"properties": {
      "administratorLogin": "[parameters('sqlAdministratorLogin')]",
      "administratorLoginPassword": "[parameters('sqlAdministratorLoginPassword')]",
      "version": "12.0"
    },
    "resources": [
      {
        "type": "auditingSettings",
        "name": "auditing",
        "apiVersion": "2021-02-01-preview",
        "dependsOn": [
          "[resourceId('Microsoft.Sql/servers', variables('sqlServerName'))]"
        ],
        "properties": {
          "state": "Enabled",
          "isAzureMonitorTargetEnabled": true
        }
      },
      {
        "type": "databases",
        "apiVersion": "2021-02-01-preview",
        "name": "master",
        "location": "[parameters('location')]",
        "dependsOn": [
          "[resourceId('Microsoft.Sql/servers', variables('sqlServerName'))]"
        ],
        "properties": {}
      }
    ]
  },
  {
    "type": "microsoft.sql/servers/databases/providers/diagnosticSettings",
    "name": "[concat(variables('sqlServerName'),'/master/microsoft.insights/', variables('diagnosticSettingsName'))]",
    "apiVersion": "2017-05-01-preview",
    "dependsOn": [
      "[resourceId('Microsoft.Sql/servers', variables('sqlServerName'))]",
      "[resourceId('Microsoft.Sql/servers/databases', variables('sqlServerName'), 'master')]"
    ],
    "properties": {
      "name": "[variables('diagnosticSettingsName')]",
      "workspaceId": "[parameters('logAnalyticsWorkspaceResourceId')]",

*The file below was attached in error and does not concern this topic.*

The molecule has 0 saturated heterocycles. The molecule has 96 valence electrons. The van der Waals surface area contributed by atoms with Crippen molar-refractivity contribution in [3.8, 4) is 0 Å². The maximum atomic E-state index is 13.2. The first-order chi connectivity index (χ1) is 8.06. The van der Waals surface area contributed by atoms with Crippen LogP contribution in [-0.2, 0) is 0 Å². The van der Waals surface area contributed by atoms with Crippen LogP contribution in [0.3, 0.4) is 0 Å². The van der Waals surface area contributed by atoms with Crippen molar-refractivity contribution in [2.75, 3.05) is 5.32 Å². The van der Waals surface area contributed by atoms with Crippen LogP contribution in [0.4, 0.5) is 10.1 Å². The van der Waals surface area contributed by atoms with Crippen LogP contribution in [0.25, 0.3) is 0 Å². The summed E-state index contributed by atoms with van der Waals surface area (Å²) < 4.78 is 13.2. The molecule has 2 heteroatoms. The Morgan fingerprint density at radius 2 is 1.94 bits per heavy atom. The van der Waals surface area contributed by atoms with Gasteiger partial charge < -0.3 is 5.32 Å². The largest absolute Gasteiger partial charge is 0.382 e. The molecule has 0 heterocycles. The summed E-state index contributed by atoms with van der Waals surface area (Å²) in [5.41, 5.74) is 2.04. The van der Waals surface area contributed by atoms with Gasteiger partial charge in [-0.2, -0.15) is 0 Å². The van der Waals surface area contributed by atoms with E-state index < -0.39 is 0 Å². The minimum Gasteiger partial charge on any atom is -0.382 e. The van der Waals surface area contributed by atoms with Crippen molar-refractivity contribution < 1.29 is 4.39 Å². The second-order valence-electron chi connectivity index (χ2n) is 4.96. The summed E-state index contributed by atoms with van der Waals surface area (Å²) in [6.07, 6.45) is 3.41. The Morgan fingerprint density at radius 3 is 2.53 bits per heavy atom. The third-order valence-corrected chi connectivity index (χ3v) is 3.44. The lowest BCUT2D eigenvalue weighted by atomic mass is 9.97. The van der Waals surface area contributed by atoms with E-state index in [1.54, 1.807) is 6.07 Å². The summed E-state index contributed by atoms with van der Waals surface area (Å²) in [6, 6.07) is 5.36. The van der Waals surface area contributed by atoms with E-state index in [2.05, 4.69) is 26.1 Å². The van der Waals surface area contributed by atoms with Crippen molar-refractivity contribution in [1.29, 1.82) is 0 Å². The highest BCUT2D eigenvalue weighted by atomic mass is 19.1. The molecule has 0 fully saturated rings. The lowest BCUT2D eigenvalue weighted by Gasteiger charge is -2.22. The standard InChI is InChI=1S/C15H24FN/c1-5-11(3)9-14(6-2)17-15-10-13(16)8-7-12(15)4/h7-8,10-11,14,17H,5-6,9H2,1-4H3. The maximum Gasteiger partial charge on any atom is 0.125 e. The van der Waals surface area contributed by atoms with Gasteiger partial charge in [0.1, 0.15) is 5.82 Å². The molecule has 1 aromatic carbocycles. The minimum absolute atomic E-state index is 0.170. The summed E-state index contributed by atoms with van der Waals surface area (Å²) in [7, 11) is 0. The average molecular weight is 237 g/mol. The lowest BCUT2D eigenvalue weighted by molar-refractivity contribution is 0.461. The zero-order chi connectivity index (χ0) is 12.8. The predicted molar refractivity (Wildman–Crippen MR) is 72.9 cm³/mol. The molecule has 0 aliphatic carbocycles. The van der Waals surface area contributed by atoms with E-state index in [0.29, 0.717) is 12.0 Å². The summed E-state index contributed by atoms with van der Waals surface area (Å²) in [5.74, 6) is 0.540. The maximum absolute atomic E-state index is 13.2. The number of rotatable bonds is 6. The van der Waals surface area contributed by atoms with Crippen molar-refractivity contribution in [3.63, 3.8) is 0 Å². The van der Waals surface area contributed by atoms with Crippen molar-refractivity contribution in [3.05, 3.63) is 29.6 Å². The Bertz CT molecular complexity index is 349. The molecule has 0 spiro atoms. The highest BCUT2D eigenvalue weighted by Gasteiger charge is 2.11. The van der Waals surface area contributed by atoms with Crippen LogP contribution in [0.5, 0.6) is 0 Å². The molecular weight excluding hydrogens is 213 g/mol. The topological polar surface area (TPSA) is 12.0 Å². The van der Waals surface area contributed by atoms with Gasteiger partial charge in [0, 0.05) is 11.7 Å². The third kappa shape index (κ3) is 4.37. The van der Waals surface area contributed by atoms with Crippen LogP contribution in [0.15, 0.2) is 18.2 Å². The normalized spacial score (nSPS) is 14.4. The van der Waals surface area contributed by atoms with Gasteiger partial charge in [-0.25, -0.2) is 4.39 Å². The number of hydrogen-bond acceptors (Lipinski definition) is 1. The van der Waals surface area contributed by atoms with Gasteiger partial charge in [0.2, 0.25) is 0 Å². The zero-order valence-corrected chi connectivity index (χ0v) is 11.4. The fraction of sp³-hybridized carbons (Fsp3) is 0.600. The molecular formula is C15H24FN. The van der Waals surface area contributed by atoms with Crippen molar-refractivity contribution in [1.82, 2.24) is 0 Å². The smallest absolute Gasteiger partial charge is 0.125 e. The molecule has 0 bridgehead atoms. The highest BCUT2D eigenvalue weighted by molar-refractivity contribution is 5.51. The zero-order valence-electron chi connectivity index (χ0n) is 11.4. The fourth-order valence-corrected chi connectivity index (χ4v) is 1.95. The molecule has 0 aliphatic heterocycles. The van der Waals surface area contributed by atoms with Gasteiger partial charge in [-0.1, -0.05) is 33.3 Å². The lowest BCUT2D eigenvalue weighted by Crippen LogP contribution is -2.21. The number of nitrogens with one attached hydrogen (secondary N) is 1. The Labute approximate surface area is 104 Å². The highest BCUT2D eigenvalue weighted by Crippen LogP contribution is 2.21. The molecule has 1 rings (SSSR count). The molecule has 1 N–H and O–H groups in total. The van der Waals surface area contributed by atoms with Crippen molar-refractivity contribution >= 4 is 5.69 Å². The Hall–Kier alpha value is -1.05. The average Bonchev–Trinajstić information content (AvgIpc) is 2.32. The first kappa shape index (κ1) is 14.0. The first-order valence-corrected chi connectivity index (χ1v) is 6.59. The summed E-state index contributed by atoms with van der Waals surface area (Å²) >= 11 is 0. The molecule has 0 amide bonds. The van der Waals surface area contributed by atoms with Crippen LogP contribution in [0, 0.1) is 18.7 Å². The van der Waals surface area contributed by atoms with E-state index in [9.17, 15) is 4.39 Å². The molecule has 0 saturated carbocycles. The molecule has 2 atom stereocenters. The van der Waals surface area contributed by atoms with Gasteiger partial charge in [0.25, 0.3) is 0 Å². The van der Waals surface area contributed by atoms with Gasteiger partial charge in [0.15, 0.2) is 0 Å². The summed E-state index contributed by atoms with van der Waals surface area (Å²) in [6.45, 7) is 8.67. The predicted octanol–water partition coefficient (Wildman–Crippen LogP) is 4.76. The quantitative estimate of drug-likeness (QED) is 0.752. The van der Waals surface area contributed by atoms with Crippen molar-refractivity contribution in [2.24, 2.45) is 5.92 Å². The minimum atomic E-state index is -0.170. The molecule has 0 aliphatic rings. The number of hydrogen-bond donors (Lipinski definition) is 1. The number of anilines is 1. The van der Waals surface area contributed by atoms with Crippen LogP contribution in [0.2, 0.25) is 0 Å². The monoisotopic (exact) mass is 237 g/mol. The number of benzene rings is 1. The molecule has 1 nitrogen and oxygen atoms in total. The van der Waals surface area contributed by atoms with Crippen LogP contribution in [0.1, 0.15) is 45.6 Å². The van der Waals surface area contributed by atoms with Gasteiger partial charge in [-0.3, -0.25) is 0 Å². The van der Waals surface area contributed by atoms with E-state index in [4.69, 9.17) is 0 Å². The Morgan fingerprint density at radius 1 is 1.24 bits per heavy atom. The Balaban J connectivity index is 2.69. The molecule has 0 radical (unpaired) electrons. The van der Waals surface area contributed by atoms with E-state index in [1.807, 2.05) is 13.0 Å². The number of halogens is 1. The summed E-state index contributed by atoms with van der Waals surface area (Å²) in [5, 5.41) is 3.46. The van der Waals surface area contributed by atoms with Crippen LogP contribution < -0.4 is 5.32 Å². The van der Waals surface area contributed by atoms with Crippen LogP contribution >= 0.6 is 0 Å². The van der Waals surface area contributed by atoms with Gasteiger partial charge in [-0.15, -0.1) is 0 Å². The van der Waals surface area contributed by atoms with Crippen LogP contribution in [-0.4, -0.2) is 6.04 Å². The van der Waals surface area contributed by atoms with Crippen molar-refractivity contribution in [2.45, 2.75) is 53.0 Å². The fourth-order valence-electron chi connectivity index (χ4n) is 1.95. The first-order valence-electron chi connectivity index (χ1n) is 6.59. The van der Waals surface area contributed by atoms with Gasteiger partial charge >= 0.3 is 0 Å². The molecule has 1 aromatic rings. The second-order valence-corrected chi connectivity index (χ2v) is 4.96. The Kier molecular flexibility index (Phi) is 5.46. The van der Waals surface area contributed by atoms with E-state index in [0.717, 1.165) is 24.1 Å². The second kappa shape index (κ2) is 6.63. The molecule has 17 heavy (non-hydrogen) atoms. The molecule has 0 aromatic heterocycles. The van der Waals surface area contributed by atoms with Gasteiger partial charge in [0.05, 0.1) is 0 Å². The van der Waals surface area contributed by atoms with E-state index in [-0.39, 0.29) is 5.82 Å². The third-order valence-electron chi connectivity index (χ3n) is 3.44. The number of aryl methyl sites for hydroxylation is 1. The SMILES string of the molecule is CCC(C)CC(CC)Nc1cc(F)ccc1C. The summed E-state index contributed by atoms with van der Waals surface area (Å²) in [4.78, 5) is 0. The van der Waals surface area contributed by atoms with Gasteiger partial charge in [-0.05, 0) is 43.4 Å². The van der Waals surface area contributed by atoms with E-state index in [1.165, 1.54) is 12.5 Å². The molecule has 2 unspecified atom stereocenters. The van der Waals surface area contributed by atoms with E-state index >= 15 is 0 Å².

"logs": [
        {
          "category": "SQLSecurityAuditEvents",
          "enabled": true
        }
      ]
    }
  }
]

Notes: If your Azure SQL Server doesn’t have any database you must create a master one and set a diagnostic setting for it. Otherwise, you can create an empty database. The master database will be created automatically during that empty database creation. In case creating the master database isn’t allowed (in the future), you should create an empty database for testing. In a real-world scenario you shouldn’t have any worry because no Azure SQL Server doesn’t have a database.

You can go to the Azure Portal and verify the auditing feature:

Azure Policy

Alright now let’s revisit the Azure SQL Server auditing should be enabled policy again. Obviously from our experiment, the policy condition isn’t sufficient. In a real-world scenario, you would want to audit Azure SQL Server to ensure the audit feature is enabled at the server level and the log is configured to be sent to a central Log Analytics workspace right?

You would need a policy initiative to audit both auditSettings and diagnosticSettings because they are two different resource types that couldn’t be put in a single policy.

Below are some good references: